The Journal Sentinel in Wisconsin. “The Brady St. area is landing another new apartment development, the latest in a series of higher-end projects targeting younger renters on Milwaukee’s east side. Ogden Multifamily Partners LLC will start construction soon on a five-story, 30-unit building, said Jason Pietsch, firm principal. The new buildings are tapping into continued strong demand among millennials for higher-end apartments in the area near E. Brady St.’s taverns, restaurants and shops, Pietsch said.”

“Keystone on Brady’s average monthly rent is $1,650 for a one-bedroom unit, Pietsch said. Nine10 at Land Place will have larger units, and somewhat higher rents, he said. There are some concerns about whether the east side and downtown apartment market is being overbuilt, Pietsch said, especially with River House bringing a large number of new units. But interest in and around Brady St. remains high, he said.”

The New York Post. “Billionaire’s Row is headed for its first foreclosure. The dubious distinction is going to a stunning apartment on the 56th floor of 157 W. 57th St. — the city’s first ‘billionaire’s building,’ which is home to the Big Apple’s only $100 million condo. ‘This is the first high-end condo to go into foreclosure,’ said Kashy Eyn, of Platinum Properties, who is listing the property with Cash Bernard.”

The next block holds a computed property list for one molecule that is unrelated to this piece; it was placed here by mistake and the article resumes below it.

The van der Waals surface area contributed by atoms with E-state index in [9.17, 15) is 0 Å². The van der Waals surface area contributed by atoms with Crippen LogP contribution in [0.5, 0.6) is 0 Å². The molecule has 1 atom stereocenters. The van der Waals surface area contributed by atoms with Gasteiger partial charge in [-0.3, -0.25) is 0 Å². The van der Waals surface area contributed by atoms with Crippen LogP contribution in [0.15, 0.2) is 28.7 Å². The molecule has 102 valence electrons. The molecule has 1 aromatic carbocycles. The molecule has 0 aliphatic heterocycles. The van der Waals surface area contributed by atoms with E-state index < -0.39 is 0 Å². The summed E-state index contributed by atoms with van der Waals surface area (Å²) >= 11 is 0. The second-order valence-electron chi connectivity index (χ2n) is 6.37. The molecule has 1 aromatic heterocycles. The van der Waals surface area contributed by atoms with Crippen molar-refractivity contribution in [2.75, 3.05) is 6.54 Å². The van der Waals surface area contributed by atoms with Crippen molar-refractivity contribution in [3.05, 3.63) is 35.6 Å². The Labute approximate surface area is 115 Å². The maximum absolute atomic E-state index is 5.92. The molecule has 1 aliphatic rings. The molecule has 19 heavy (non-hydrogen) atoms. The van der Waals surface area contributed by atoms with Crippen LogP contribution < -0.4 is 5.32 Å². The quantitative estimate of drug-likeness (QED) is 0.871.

“A mystery buyer who shielded his identity behind an LLC, Central Park Immobilier, bought the unit for $21.4 million in 2015. It is now on the market for $22.5 million — where it has agonizingly lingered for the past 547 days, according to Streeteasy. There is now a lien on the property for $20.9 million ‘plus interest and costs,’ and a foreclosure auction is slated for June 14, according to Property Shark. ‘We rarely see luxury condos up for auction, let alone in such an exclusive building as One57, home to the city’s most expensive condo ever sold,’ a Property Shark spokesman said.”

“A source told The Post there have been several offers on the unit, but the seller has rejected them ‘because they weren’t high enough.’ Only about 30 residential properties in Manhattan have been slated for the first time to go to foreclosure auction during the first quarter of 2017, said Property Shark’s Nancy Jorisch. One57 was funded by a subsidiary of an Abu Dhabi company linked to a $7 billion global money-laundering investigation, The Post revealed last year.”